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sohnVienna-based music producer and vocalist Christopher Taylor had to go on a journey of self-discovery before he could become Sohn. His adopted moniker, the German word for ‘son’, became one of the most talked-about names in EDM this April with the release of his triumphant Tremors album on UK tastemaking label 4AD. Taylor was in Portland, Oregon when DAN WATT chatted with him about his evolution from a regular teenager playing in bands to an electronic music doyen about to grace our shores for the first time.

Active as both a touring musician and a music producer, Taylor says balancing the two roles can be difficult. “For this particular tour I have actually been really grateful that I haven’t had to write,” he says. “It has been a really nice one-and-a-half month period where I haven’t had to think about creating anything. In the last 18 months I have been so active in the production of the album, from the songwriting to the final touches on artwork. I have been really grateful for a little period to not have to think about that kind of stuff. I was able to recharge my batteries.”

What makes Tremors an interesting dance album is that, essentially, it isn’t a dance album. It manages to balance accessibility with depth and texture – and in order to understand Tremors’ complexity, one needs to understand Taylor’s journey as a musician.

“I was always a singer, that was my first thing, and then I was in various bands as a teenager and I was always the person that wrote everything,” he says. “I am 30 now. Basically throughout being a teenager I was the one pushing the other guys in the band and always wanting to record. So I just started playing around with recording. I had a four-track MiniDisc unit, then eventually a computer. From there it just got easier to make things on the computer than try and record when you didn’t know how to record well. I think that’s often where electronic artists run into trouble, because they think, ‘Oh, I’ll just record that drum kit,’ but don’t know where to stick the mic, so when they listen back, it sounds terrible but they don’t know why.”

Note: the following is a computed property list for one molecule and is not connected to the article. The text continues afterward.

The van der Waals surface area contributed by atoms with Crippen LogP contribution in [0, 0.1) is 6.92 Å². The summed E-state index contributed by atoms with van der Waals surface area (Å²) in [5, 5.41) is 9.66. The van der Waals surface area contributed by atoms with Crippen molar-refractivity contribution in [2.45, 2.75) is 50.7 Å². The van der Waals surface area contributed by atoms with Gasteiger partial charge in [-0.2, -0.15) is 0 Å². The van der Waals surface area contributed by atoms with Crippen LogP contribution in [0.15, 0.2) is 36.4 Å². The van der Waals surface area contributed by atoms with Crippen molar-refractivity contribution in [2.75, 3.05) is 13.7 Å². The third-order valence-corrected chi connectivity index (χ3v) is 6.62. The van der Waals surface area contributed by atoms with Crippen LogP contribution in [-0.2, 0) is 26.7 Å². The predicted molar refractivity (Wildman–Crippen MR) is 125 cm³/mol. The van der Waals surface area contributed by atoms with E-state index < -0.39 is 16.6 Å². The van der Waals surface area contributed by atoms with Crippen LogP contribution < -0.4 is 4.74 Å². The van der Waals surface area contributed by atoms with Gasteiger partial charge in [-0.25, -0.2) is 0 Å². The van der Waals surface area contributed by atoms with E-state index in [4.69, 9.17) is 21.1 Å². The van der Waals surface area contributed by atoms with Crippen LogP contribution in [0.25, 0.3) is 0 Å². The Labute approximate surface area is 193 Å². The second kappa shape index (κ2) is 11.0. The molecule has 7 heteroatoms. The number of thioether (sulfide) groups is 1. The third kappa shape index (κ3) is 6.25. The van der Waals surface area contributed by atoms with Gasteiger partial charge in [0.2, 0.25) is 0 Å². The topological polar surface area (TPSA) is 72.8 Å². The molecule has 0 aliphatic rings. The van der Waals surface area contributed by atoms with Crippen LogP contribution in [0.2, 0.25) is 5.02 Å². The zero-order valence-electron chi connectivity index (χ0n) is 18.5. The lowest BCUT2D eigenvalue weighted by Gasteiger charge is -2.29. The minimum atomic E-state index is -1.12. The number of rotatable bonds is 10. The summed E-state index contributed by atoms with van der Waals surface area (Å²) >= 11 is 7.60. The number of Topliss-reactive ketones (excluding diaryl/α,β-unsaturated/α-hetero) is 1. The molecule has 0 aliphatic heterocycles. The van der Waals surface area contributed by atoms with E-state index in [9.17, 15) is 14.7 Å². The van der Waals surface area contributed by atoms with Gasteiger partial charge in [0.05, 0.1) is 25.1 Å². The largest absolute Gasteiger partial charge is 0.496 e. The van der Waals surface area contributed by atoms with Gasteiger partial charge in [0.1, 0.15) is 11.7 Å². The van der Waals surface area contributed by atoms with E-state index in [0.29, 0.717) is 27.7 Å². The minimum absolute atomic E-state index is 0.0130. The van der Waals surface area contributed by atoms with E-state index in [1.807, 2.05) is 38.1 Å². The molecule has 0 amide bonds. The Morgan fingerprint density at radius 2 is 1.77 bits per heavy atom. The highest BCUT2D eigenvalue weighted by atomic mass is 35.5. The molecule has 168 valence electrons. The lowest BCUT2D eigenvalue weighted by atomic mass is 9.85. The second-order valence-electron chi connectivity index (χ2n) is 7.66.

Taylor’s debut release as Sohn, 2012’s The Wheel EP, reeks of genius but also the limitations of a bedroom production. On Tremors, the sound is all-consuming, particularly on the song Artifice, which has resonated with music fans globally.

Moving to Vienna to get a break from his former home of London, Taylor began the evolution from bedroom producer to the live EDM juggernaut that Sohn is today. And while he’s an individual talent to watch, he credits collaborator Albin Janoska with giving him the spark he needed to reach the next level. “My manager was talking about putting together a band to play a show,” Taylor says. “The first show was at a showcase event called Eurosonic, which is quite a big showcase where all the European booking agents and labels are there. I was already working with Albin, my keyboard player, who was helping mix some of the record, and through him I found Woody [Stefan Fulham], the bass player, and we just spent a few months defining what would be our live show.”

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